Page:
How to explain this disconnect between ethics and law? And which discipline has it right?
Most fundamentally, the disconnect exists because rights law is relatively inflexible in its exclusive focus on the individual. It also exists because the law privileges physical integrity over psychological welfare, and disdains philosophical and speculative (as opposed to factual) arguments about benefit.
Neither law nor ethics has it exactly right. Law is right that the focus of the inquiry must be on the prospective donor child; to factor in the needs of others in the determination whether she should be injured is to treat that child differently from all others in the equation, and as less than she is: an individual worthy of respect in her own right. But ethics is right to imagine that psychological benefits might sometimes justify even serious intentional physical injuries; this proposition is as true as its corollary, that mental suffering can sometimes be more debilitating than bodily pain.
A healthy minor child should used as an organ donor only if there is compelling factual evidence that the psychological benefits to that child outweigh the necessary physical injuries. Such evidence will often be difficult, even impossible, to muster. But it is only in these circumstances that we can know that we are appropriate stewards of her mental and physical health; that we are not sacrificing her for the benefit of another simply because, in the excruciating moment of decision, that seems like the right thing to do.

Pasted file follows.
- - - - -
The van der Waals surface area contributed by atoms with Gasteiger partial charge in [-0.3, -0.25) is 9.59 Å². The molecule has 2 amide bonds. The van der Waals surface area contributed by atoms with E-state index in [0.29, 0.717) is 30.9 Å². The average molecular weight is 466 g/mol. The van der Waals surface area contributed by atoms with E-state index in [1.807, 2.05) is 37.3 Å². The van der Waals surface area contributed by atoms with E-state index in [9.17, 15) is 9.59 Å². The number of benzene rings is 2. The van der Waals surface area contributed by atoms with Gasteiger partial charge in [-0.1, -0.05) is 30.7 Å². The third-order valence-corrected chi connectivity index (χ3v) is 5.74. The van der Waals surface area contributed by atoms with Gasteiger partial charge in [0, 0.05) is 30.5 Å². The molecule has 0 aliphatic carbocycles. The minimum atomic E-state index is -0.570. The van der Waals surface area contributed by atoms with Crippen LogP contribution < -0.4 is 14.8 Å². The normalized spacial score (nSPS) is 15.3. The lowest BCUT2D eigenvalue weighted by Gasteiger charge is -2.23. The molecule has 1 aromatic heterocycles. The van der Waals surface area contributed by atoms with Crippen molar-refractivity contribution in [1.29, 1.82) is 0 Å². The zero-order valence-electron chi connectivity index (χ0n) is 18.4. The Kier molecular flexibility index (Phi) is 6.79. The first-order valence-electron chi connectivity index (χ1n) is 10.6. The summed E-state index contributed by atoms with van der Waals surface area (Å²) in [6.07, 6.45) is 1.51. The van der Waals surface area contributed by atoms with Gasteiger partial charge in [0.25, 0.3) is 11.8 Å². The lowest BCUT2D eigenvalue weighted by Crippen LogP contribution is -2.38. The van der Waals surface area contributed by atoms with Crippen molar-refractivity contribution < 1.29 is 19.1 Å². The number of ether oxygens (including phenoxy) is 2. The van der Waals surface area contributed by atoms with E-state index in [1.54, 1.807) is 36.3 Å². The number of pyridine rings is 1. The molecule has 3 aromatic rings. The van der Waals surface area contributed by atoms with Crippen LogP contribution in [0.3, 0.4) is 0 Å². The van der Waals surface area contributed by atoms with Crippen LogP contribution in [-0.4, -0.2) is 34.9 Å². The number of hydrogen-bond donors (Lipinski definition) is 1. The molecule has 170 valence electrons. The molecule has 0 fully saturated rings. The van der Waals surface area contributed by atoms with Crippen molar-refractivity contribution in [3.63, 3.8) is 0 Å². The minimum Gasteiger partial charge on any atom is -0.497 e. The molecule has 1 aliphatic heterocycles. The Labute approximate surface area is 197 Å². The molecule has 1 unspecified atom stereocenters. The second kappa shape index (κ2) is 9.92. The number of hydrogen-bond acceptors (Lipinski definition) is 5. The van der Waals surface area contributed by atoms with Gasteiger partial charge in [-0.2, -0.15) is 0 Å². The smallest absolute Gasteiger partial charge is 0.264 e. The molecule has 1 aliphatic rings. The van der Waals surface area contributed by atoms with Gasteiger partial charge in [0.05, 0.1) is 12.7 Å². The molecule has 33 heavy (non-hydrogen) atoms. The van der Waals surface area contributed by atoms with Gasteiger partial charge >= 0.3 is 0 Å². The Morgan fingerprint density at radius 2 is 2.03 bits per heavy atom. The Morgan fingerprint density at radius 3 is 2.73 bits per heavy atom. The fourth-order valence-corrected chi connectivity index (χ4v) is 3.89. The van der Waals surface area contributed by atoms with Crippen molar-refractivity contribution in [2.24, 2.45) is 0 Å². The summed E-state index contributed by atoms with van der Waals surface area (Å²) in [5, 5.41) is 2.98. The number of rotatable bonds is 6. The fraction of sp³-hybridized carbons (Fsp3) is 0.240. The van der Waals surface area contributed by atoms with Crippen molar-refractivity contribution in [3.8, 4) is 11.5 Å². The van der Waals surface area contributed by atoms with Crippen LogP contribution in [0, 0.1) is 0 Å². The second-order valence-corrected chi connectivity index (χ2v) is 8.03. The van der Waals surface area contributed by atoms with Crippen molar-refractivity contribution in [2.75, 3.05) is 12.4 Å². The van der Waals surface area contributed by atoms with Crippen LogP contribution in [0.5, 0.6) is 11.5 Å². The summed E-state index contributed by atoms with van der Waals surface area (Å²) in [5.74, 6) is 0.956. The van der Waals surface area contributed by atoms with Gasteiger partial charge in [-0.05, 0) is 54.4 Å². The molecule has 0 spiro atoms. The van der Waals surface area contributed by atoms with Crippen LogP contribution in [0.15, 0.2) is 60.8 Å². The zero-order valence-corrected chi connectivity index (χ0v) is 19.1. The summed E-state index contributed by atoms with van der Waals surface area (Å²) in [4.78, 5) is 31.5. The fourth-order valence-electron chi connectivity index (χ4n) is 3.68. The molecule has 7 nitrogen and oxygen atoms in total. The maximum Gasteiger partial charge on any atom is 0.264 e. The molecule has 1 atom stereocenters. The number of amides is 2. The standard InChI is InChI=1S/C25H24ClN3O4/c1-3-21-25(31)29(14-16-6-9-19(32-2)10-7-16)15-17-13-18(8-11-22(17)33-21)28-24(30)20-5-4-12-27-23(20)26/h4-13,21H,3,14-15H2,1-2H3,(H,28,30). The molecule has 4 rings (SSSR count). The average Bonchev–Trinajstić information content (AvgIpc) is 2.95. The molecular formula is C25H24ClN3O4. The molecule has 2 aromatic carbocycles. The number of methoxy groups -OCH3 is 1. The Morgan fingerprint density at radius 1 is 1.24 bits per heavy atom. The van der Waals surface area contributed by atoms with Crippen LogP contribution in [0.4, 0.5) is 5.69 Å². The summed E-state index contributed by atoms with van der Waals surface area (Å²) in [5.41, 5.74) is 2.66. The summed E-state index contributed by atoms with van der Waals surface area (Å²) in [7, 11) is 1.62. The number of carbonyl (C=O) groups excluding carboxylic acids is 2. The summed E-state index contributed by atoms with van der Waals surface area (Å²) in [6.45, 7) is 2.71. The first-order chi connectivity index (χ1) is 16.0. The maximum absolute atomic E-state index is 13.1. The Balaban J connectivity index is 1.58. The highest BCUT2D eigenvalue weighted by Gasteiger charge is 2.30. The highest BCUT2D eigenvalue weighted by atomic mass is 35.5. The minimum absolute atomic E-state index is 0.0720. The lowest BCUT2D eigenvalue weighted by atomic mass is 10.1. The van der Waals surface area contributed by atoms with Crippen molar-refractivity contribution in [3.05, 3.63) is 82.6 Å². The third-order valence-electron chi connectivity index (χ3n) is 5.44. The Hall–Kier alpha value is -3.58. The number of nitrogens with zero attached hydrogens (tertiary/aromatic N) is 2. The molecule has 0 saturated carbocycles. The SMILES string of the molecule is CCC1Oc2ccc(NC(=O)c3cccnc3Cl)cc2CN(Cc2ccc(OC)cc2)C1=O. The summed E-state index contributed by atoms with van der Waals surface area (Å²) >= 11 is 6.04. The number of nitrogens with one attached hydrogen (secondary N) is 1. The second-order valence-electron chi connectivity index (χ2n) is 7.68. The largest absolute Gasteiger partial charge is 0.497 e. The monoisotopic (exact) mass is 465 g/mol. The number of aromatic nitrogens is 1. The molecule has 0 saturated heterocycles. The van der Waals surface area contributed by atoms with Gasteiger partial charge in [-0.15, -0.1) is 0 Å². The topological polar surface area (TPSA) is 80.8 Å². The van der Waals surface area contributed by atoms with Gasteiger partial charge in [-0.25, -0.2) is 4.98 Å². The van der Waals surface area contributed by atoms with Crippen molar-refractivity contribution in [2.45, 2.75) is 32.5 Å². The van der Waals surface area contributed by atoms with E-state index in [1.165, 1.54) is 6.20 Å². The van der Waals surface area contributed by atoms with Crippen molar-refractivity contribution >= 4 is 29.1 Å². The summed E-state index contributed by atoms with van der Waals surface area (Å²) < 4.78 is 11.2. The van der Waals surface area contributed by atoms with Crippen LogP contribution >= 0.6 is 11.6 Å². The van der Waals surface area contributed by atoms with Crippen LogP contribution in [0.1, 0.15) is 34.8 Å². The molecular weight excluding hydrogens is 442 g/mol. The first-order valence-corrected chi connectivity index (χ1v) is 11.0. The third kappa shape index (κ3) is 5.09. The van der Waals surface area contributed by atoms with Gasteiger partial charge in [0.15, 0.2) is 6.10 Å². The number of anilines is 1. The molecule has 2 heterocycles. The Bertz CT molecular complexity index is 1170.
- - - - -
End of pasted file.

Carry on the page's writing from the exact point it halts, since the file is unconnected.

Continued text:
The Challenge of Complexity
Considering that she is a former world-class runner, it would be easy to assume that Doriane Coleman became a lawyer because the law is a vocation that shares many of the competitive aspects of sport. But it is the athlete’s aspiration for excellence in the face of a challenge, rather than simple competition against an adversary, which drew Coleman both to the highest levels of sport and the complexities of the law. “I like complicated issues,” she says, “complicated in the sense that there are good arguments for the right thing to do, the fair thing to do, on multiple sides.”